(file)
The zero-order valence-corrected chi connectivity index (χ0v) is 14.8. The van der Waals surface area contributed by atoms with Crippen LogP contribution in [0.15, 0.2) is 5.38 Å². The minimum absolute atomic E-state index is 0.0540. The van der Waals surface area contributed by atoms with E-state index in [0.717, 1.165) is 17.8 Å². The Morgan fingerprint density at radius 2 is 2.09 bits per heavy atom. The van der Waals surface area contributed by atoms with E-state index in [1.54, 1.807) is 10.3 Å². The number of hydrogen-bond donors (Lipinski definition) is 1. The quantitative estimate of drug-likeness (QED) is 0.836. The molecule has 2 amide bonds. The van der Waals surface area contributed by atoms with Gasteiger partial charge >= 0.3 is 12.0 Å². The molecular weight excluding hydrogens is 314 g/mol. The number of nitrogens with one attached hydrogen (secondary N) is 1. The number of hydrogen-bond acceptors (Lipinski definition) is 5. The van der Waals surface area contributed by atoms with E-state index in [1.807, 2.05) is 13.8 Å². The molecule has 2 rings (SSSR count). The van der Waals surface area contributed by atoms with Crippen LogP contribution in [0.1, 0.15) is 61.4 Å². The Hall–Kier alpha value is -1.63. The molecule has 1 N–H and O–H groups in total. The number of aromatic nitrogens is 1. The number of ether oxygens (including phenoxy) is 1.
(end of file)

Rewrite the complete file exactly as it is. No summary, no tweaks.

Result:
The zero-order valence-corrected chi connectivity index (χ0v) is 14.8. The van der Waals surface area contributed by atoms with Crippen LogP contribution in [0.15, 0.2) is 5.38 Å². The minimum absolute atomic E-state index is 0.0540. The van der Waals surface area contributed by atoms with E-state index in [0.717, 1.165) is 17.8 Å². The Morgan fingerprint density at radius 2 is 2.09 bits per heavy atom. The van der Waals surface area contributed by atoms with E-state index in [1.54, 1.807) is 10.3 Å². The number of hydrogen-bond donors (Lipinski definition) is 1. The quantitative estimate of drug-likeness (QED) is 0.836. The molecule has 2 amide bonds. The van der Waals surface area contributed by atoms with Gasteiger partial charge >= 0.3 is 12.0 Å². The molecular weight excluding hydrogens is 314 g/mol. The number of nitrogens with one attached hydrogen (secondary N) is 1. The number of hydrogen-bond acceptors (Lipinski definition) is 5. The van der Waals surface area contributed by atoms with E-state index in [1.807, 2.05) is 13.8 Å². The molecule has 2 rings (SSSR count). The van der Waals surface area contributed by atoms with Crippen LogP contribution in [0.1, 0.15) is 61.4 Å². The Hall–Kier alpha value is -1.63. The molecule has 1 N–H and O–H groups in total. The number of aromatic nitrogens is 1. The number of ether oxygens (including phenoxy) is 1.